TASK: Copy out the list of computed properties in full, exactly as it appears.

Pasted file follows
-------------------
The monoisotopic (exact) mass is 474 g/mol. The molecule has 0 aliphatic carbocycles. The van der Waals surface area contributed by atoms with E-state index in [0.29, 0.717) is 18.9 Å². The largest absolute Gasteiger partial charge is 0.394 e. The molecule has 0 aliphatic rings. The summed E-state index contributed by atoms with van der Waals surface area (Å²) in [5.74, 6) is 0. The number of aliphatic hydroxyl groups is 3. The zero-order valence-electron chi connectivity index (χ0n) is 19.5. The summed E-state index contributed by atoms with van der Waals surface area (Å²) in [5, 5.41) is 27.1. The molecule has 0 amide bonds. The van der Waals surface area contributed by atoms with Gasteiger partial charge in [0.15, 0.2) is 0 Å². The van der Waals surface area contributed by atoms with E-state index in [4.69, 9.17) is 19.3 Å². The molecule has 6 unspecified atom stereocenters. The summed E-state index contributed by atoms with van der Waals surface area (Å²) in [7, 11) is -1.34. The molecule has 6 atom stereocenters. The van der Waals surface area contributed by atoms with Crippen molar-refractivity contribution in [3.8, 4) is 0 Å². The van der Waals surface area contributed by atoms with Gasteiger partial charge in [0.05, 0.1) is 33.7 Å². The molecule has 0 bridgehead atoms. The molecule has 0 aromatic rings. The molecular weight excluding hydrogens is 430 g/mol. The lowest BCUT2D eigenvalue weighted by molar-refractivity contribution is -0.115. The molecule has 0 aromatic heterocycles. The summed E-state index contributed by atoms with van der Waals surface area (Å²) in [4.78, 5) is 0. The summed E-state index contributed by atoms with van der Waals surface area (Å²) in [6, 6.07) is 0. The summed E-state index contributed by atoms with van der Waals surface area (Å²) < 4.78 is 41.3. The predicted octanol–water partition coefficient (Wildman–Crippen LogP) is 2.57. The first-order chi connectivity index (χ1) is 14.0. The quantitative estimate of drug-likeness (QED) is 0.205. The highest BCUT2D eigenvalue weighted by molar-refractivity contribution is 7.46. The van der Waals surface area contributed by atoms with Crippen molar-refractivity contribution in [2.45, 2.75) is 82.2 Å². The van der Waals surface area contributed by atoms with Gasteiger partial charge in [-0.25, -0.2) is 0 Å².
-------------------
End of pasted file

The monoisotopic (exact) mass is 474 g/mol. The molecule has 0 aliphatic carbocycles. The van der Waals surface area contributed by atoms with E-state index in [0.29, 0.717) is 18.9 Å². The largest absolute Gasteiger partial charge is 0.394 e. The molecule has 0 aliphatic rings. The summed E-state index contributed by atoms with van der Waals surface area (Å²) in [5.74, 6) is 0. The number of aliphatic hydroxyl groups is 3. The zero-order valence-electron chi connectivity index (χ0n) is 19.5. The summed E-state index contributed by atoms with van der Waals surface area (Å²) in [5, 5.41) is 27.1. The molecule has 0 amide bonds. The van der Waals surface area contributed by atoms with Gasteiger partial charge in [0.15, 0.2) is 0 Å². The van der Waals surface area contributed by atoms with E-state index in [4.69, 9.17) is 19.3 Å². The molecule has 6 unspecified atom stereocenters. The summed E-state index contributed by atoms with van der Waals surface area (Å²) in [7, 11) is -1.34. The molecule has 6 atom stereocenters. The van der Waals surface area contributed by atoms with Crippen molar-refractivity contribution in [3.8, 4) is 0 Å². The van der Waals surface area contributed by atoms with Gasteiger partial charge in [0.05, 0.1) is 33.7 Å². The molecule has 0 bridgehead atoms. The molecule has 0 aromatic rings. The molecular weight excluding hydrogens is 430 g/mol. The lowest BCUT2D eigenvalue weighted by molar-refractivity contribution is -0.115. The molecule has 0 aromatic heterocycles. The summed E-state index contributed by atoms with van der Waals surface area (Å²) in [4.78, 5) is 0. The summed E-state index contributed by atoms with van der Waals surface area (Å²) in [6, 6.07) is 0. The summed E-state index contributed by atoms with van der Waals surface area (Å²) < 4.78 is 41.3. The predicted octanol–water partition coefficient (Wildman–Crippen LogP) is 2.57. The first-order chi connectivity index (χ1) is 14.0. The quantitative estimate of drug-likeness (QED) is 0.205. The highest BCUT2D eigenvalue weighted by molar-refractivity contribution is 7.46. The van der Waals surface area contributed by atoms with Crippen molar-refractivity contribution in [2.45, 2.75) is 82.2 Å². The van der Waals surface area contributed by atoms with Gasteiger partial charge in [-0.25, -0.2) is 0 Å².